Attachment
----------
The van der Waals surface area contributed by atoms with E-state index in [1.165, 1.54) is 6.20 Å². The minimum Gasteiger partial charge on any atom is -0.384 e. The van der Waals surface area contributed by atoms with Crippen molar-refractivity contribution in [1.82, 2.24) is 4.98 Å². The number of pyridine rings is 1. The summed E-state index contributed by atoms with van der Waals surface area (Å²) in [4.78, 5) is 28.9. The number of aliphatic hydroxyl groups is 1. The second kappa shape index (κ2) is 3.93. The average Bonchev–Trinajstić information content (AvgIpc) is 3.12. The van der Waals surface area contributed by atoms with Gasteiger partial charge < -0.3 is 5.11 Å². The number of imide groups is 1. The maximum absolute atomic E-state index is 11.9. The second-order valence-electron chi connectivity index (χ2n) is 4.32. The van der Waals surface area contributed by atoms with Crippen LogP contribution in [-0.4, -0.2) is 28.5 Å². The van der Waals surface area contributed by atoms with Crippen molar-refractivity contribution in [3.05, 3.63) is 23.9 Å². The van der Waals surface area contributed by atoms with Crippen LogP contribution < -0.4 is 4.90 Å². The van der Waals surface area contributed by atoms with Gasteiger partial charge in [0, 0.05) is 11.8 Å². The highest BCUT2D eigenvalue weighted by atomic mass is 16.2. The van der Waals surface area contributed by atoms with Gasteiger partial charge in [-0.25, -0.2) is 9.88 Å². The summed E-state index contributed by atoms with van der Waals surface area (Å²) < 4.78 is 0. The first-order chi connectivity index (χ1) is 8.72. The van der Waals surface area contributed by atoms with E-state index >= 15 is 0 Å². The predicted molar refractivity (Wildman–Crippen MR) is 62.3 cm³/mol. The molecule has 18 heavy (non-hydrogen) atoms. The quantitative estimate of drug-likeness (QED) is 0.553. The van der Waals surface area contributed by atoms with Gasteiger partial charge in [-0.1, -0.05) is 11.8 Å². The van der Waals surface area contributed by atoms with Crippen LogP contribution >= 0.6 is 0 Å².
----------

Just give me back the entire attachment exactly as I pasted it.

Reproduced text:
The van der Waals surface area contributed by atoms with E-state index in [1.165, 1.54) is 6.20 Å². The minimum Gasteiger partial charge on any atom is -0.384 e. The van der Waals surface area contributed by atoms with Crippen molar-refractivity contribution in [1.82, 2.24) is 4.98 Å². The number of pyridine rings is 1. The summed E-state index contributed by atoms with van der Waals surface area (Å²) in [4.78, 5) is 28.9. The number of aliphatic hydroxyl groups is 1. The second kappa shape index (κ2) is 3.93. The average Bonchev–Trinajstić information content (AvgIpc) is 3.12. The van der Waals surface area contributed by atoms with Gasteiger partial charge < -0.3 is 5.11 Å². The number of imide groups is 1. The maximum absolute atomic E-state index is 11.9. The second-order valence-electron chi connectivity index (χ2n) is 4.32. The van der Waals surface area contributed by atoms with Crippen LogP contribution in [-0.4, -0.2) is 28.5 Å². The van der Waals surface area contributed by atoms with Crippen molar-refractivity contribution in [3.05, 3.63) is 23.9 Å². The van der Waals surface area contributed by atoms with Crippen LogP contribution < -0.4 is 4.90 Å². The van der Waals surface area contributed by atoms with Gasteiger partial charge in [0, 0.05) is 11.8 Å². The highest BCUT2D eigenvalue weighted by atomic mass is 16.2. The van der Waals surface area contributed by atoms with Gasteiger partial charge in [-0.25, -0.2) is 9.88 Å². The summed E-state index contributed by atoms with van der Waals surface area (Å²) < 4.78 is 0. The first-order chi connectivity index (χ1) is 8.72. The van der Waals surface area contributed by atoms with E-state index >= 15 is 0 Å². The predicted molar refractivity (Wildman–Crippen MR) is 62.3 cm³/mol. The molecule has 18 heavy (non-hydrogen) atoms. The quantitative estimate of drug-likeness (QED) is 0.553. The van der Waals surface area contributed by atoms with Gasteiger partial charge in [-0.1, -0.05) is 11.8 Å². The van der Waals surface area contributed by atoms with Crippen LogP contribution >= 0.6 is 0 Å².